Consistent with these views, Rifi is also a harsh critic of the Syrian regime. Last month, he called on Beirut to expel the Syrian ambassador and sever ties with Assad. He likewise rejects the presidential candidacies of both Aoun and parliamentarian Sleiman Frangieh, a close personal friend of Assad. At the same time, he has repeatedly condemned Hariri for negotiating with Hezbollah and advocating the election of Frangieh and Aoun, calling his fellow Sunni leader “finished.” Rifi’s attacks have been so venomous that the Sunni Mufti of Tripoli intervened to defend Hariri last month, asking, “What is the benefit from launching [these]incendiary missiles [against a fellow Sunni]?”
Rifi’s unabashed sectarianism has clearly increased his popularity, at least in the Sunni heartland of Tripoli. In May, an electoral list affiliated with him won eighteen of twenty-four seats in Tripoli’s municipal council, routing the March 14 slate. This stunning performance led some to speculate that Rifi is receiving outside funding, perhaps from Saudi Crown Prince Muhammad bin Nayef, whose relationship with Hariri soured after the 2005 leak of an audiotape purportedly slighting the prince. Rifi’s appeal to Riyadh, according to the Beirut Observer website, is that he “represents the pulse of the Sunni rejection of concessions.”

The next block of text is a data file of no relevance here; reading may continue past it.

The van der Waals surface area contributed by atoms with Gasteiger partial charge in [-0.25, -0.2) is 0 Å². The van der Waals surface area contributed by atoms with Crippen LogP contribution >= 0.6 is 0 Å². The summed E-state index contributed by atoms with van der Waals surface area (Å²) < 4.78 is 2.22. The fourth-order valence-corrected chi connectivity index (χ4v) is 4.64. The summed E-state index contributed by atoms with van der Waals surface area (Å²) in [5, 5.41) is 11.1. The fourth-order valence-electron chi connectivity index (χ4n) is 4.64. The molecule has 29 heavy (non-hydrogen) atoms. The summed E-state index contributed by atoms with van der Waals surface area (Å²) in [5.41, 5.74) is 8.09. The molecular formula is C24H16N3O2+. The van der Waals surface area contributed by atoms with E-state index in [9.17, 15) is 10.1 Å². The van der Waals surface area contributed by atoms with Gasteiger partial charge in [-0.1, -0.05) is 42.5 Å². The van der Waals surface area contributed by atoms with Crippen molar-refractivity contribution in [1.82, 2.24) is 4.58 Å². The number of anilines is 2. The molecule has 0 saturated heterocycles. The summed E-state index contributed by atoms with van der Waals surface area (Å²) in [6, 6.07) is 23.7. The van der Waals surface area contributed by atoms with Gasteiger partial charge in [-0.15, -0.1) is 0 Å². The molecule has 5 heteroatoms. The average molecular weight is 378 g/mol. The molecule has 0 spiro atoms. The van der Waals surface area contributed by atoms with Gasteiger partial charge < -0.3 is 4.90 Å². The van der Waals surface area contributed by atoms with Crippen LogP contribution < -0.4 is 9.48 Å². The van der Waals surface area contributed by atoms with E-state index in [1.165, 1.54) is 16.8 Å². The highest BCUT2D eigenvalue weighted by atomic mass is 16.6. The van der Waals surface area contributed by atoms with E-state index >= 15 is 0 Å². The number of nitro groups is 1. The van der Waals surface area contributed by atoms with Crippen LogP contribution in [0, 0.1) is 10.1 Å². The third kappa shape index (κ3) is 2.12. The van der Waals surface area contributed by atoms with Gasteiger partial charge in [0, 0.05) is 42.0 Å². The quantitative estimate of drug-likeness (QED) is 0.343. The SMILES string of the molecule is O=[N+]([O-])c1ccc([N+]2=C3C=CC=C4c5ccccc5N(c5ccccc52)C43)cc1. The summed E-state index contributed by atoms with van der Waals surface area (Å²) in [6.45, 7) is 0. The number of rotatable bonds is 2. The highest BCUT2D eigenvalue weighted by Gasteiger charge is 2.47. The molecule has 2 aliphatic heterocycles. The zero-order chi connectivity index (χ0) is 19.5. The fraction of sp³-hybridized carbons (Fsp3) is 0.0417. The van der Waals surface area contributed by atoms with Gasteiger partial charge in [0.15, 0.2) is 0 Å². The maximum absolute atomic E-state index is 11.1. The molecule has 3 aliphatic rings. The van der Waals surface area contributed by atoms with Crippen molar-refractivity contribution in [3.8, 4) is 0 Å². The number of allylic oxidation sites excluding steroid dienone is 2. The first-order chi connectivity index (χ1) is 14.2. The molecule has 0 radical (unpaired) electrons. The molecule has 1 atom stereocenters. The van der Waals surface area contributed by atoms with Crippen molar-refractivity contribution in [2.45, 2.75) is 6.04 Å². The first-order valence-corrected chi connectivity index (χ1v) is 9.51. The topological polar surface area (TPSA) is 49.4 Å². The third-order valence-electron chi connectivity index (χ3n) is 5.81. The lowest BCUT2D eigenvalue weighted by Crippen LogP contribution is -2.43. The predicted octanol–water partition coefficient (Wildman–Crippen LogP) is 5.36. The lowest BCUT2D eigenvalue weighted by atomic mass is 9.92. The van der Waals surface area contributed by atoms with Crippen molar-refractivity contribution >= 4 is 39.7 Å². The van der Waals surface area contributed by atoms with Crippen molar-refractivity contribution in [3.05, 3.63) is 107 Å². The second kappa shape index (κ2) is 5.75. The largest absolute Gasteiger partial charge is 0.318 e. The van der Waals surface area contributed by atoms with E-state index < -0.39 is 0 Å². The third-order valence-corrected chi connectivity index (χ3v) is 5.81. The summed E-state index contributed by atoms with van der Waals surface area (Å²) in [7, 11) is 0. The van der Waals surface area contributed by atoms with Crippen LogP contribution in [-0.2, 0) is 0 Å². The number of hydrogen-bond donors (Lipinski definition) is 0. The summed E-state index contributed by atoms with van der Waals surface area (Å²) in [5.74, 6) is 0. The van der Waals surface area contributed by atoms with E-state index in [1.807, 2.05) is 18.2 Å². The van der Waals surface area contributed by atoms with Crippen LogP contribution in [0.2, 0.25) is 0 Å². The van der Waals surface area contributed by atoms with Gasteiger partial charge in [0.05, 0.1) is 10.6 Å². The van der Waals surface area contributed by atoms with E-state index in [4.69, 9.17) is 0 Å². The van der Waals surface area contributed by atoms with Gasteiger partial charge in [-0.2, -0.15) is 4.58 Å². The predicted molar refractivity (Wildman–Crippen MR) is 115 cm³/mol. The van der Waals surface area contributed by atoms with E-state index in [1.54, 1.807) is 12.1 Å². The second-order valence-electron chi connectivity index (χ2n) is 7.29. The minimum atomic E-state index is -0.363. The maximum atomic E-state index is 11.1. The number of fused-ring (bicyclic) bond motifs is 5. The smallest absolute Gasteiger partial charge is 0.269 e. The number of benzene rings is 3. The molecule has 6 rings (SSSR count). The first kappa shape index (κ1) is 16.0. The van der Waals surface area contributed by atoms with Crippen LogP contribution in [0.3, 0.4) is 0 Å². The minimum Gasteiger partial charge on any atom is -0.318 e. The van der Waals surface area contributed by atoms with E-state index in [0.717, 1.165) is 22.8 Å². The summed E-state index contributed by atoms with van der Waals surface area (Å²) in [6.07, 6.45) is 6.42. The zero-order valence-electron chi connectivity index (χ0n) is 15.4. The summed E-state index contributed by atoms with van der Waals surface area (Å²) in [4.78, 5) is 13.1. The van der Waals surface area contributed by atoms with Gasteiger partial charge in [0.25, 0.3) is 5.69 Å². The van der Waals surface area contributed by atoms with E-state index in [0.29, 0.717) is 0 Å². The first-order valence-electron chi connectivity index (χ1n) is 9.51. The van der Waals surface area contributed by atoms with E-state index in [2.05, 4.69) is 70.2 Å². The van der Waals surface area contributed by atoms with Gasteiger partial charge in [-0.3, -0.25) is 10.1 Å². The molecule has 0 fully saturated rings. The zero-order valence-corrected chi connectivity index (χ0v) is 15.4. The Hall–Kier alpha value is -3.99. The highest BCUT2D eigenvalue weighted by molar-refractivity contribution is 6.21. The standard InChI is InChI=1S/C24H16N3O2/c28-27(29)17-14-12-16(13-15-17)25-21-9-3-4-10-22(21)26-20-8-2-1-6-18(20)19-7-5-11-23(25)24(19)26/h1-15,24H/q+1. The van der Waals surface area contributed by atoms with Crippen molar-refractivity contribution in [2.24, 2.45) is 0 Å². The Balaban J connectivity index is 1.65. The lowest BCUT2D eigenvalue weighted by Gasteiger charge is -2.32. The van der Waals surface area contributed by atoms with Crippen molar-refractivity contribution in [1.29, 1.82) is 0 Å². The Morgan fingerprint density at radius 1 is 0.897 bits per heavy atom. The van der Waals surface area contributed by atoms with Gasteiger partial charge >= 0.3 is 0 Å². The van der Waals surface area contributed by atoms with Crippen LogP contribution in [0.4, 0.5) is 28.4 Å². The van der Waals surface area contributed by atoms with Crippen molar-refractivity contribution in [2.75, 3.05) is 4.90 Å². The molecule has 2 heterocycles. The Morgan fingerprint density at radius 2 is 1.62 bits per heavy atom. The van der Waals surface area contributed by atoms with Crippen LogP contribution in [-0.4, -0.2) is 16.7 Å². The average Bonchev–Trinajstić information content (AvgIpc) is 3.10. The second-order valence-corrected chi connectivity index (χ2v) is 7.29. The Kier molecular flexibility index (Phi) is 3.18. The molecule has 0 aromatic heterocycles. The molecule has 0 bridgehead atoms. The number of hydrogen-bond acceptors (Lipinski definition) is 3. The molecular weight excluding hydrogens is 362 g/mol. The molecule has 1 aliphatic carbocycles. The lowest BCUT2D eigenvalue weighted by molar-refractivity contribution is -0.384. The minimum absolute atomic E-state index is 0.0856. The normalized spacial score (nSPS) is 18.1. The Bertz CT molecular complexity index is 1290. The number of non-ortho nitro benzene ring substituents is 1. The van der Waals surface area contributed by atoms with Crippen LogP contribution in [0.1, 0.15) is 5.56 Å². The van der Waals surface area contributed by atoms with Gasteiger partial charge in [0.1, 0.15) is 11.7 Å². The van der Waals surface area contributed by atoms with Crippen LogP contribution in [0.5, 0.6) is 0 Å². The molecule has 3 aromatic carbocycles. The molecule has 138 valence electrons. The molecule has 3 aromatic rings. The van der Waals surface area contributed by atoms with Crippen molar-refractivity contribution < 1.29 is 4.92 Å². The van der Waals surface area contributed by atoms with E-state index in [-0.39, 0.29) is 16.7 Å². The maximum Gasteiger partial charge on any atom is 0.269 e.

For much of the past eight years, the Obama administration’s Lebanon policy has focused almost exclusively on bolstering security in the embattled state, financially sanctioning Hezbollah, and encouraging the election of a president. Lately, however, Washington’s second-tier priority of supporting local pro-Western moderates has faltered, especially within Lebanon’s Sunni community. Hariri’s financial collapse and political marginalization have been accompanied by increasing polarization among Sunnis and dilution of their political power in Beirut. This has benefited not only populist politicians like Rifi, but also Islamists, who are nibbling into Hariri’s support base and undermining the already weakened March 14 coalition. Should the trend continue, Lebanon’s Sunnis could begin to resemble the divided Christian community, leaving the Hezbollah-led Shiites as the only unified sectarian political bloc.
In this regard, Washington’s hands-off policy and Saudi Arabia’s financial and political retreat will all but ensure increased Iranian and Hezbollah influence in Lebanon. With Assad on the offensive next door, preserving Beirut’s pro-Western orientation should once again be a primary U.S. policy objective. Limiting Iran’s already oversize role in Lebanon means reversing Washington’s de facto pro-Iranian policy in Syria, which has been strengthening the Assad regime and undermining U.S. relations with traditional Sunni allies in the region. At the same time, the administration should target Hezbollah on two fronts: first, by hitting it with more financial sanctions, and second, by working with Lebanon’s Sunni leadership to foster consensus and revitalize the March 14 coalition so it can confront Hezbollah politically. The United States should also prevail on Riyadh to reengage in Lebanese politics. For better or worse, the country has long been the purview of foreign powers, and Iran and its proxies are certainly not pulling away. Absent effective external support for Beirut, Tehran will further consolidate its hold there, just as it has done in Iraq and Syria.
David Schenker is the Aufzien Fellow and director of the Program on Arab Politics at The Washington Institute.